Background & aims: Recent interest in vitamin D has led to a substantial increase in the use of vitamin D supplements. Vitamin D intoxication may be a concern as hypervitaminosis D can result in irreversible calcification of soft tissues so that it is important to detect early markers of vitamin D intoxication. Our aim was to assess the simultaneous presence of biochemical markers of vitamin D toxicity (i.e. hypervitaminosis D, hypercalcemia) and determine the concentrations of 25-OH-vitamin D at which the risk of hypercalcemia, and thus toxicity, might begin.
Methods: We evaluated retrospectively a 6-year period during which 25.567 samples were assessed for 25-OH-vitamin D status by UHPLC. Hypervitaminosis D was defined at serum 25-OH-vitamin D >160 nmol/L. Serum and urine calcium, phosphorus and iPTH were also recorded, if available. Medical history revision was performed in subjects displaying simultaneously hypervitaminosis D and hypercalcemia.
Results: Overall, hypervitaminosis D was found in 475 samples (1.86%) of which 51 displayed hypercalcemia (11.1%). A total of 382 samples were identified as the first record of hypervitaminosis D and 39 presented hypercalcemia (10.2%), most of them at 25-OH-vitamin D levels between 161 and 375 nmol/L. Only in 15 subjects, hypercalcemia could be directly attributed to vitamin D and serum 25-OH-vitamin D ranged between 164 and 1139 nmol/l. In no case, serum calcium achieved concentrations considered as critical values (>13 mg/dl).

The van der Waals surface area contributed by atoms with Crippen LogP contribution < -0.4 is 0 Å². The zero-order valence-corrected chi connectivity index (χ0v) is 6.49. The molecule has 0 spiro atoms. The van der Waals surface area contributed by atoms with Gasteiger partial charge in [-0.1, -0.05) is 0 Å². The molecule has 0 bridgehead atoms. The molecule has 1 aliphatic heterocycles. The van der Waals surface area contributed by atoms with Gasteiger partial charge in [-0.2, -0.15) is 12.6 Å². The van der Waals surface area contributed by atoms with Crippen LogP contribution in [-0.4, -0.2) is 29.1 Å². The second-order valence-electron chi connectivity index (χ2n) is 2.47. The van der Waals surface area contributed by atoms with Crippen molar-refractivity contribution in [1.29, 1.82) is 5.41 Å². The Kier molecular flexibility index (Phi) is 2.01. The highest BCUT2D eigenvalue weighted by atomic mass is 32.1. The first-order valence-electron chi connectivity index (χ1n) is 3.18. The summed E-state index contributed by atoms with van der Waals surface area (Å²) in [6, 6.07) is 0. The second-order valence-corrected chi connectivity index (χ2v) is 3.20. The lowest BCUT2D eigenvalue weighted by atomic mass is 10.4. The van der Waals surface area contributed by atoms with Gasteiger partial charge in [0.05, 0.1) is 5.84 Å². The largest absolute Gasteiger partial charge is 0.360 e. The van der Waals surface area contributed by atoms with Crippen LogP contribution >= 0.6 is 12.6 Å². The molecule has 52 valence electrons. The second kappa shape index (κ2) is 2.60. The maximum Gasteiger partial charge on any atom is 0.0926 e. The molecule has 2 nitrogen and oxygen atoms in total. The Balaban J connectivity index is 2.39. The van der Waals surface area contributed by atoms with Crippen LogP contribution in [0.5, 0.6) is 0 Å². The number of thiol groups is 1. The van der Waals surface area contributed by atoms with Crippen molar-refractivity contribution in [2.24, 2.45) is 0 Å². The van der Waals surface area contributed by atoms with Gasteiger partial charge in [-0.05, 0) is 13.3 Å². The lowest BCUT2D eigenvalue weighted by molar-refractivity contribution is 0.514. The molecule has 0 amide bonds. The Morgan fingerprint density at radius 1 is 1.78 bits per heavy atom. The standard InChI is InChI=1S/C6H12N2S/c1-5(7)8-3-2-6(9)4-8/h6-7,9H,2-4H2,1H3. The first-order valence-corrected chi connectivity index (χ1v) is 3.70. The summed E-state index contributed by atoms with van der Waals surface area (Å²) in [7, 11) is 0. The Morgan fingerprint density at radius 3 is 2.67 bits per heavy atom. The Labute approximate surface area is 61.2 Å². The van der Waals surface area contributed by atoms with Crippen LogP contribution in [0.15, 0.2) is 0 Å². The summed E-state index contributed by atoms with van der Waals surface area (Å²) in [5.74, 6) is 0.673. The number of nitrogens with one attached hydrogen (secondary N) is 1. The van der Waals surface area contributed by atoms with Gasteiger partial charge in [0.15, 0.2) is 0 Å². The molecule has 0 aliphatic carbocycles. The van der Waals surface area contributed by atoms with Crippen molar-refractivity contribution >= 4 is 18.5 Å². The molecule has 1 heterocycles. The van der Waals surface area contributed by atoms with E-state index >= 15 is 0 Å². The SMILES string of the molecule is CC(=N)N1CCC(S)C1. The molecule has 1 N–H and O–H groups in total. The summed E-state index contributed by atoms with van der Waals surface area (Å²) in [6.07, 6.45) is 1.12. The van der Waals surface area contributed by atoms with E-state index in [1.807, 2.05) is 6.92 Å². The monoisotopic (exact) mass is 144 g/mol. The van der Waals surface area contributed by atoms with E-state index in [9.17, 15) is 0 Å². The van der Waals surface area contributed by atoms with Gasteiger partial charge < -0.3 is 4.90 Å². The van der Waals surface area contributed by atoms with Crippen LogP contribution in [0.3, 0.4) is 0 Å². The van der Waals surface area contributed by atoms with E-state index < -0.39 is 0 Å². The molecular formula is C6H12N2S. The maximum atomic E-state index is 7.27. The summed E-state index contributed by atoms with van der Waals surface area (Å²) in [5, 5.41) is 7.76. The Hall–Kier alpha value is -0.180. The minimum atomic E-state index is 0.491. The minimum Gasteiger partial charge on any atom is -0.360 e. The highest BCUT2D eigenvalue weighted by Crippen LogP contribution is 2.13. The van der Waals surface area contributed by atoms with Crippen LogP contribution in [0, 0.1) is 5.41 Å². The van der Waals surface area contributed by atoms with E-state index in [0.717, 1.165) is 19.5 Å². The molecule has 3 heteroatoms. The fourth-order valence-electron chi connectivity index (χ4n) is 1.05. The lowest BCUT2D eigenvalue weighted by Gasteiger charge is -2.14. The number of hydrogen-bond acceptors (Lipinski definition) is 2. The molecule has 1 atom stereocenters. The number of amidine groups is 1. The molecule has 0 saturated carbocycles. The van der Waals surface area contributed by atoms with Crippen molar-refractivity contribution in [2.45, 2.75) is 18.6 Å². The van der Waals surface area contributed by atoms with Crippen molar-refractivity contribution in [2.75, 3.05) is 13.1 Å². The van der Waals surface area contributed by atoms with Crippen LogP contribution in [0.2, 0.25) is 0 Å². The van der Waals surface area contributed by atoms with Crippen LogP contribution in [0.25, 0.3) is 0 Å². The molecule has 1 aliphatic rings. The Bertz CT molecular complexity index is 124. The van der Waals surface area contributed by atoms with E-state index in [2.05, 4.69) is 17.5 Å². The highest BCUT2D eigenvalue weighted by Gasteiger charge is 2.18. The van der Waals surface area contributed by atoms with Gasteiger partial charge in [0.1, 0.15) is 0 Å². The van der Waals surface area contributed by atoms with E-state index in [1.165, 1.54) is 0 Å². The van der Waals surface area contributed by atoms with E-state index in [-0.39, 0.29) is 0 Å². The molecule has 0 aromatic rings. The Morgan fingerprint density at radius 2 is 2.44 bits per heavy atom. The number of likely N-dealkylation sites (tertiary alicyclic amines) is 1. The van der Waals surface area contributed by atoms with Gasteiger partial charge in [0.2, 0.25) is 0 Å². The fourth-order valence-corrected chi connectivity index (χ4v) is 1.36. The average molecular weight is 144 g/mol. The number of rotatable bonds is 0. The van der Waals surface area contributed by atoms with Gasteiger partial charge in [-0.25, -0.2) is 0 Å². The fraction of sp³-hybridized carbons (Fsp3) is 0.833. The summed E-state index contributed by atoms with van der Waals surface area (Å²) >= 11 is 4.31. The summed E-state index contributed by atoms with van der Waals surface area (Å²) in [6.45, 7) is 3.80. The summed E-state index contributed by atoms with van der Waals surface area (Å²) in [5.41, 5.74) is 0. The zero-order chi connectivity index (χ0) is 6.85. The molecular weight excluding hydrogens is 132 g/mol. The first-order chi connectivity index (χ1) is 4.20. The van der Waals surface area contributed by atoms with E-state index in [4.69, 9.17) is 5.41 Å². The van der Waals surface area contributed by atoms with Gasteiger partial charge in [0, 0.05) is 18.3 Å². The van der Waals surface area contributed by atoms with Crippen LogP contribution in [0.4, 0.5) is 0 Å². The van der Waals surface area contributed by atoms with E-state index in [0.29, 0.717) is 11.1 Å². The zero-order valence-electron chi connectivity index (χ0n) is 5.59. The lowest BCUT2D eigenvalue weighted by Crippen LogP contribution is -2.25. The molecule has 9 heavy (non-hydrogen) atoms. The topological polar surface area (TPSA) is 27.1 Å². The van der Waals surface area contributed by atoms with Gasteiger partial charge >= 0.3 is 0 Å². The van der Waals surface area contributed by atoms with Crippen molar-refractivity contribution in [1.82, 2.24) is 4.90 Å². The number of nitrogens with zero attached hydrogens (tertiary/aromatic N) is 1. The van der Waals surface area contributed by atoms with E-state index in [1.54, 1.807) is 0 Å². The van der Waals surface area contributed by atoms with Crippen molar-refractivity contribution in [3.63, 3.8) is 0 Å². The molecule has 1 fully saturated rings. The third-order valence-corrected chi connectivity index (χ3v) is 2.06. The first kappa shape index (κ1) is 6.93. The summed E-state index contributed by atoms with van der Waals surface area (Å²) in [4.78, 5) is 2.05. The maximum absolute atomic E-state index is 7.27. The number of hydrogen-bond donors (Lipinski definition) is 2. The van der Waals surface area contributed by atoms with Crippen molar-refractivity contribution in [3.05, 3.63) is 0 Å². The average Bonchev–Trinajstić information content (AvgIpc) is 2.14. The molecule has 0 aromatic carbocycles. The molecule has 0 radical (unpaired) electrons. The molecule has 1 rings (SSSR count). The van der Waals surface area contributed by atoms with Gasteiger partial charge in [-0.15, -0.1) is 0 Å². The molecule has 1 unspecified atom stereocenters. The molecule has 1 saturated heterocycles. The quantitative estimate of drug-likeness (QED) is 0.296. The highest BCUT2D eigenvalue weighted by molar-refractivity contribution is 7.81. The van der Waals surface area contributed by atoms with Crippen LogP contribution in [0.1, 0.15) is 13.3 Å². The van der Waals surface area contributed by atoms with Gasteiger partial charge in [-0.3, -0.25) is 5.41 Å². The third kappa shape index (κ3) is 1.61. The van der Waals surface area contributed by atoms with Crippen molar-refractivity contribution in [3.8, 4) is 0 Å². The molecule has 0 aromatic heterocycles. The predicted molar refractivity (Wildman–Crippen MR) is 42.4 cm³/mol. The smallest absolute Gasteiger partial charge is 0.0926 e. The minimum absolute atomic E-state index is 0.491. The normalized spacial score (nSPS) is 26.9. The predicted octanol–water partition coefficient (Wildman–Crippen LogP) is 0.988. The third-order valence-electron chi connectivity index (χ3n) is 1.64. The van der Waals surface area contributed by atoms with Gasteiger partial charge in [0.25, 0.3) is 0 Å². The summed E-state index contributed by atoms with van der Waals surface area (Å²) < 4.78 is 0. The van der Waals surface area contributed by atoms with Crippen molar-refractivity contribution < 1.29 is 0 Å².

Conclusion: Hypercalcemia due to vitamin D represented <4% of the total hypervitaminosis D detected and <0.1% of the tests performed. However, a highly variable response was observed and most subjects presented hypercalcemia at serum concentrations of 25-OH-vitamin D < 375 nmol/L.
Keywords: Clinical practice; Hipervitaminosis D; Hypercalcemia; Vitamin D status; Vitamin D toxicity.
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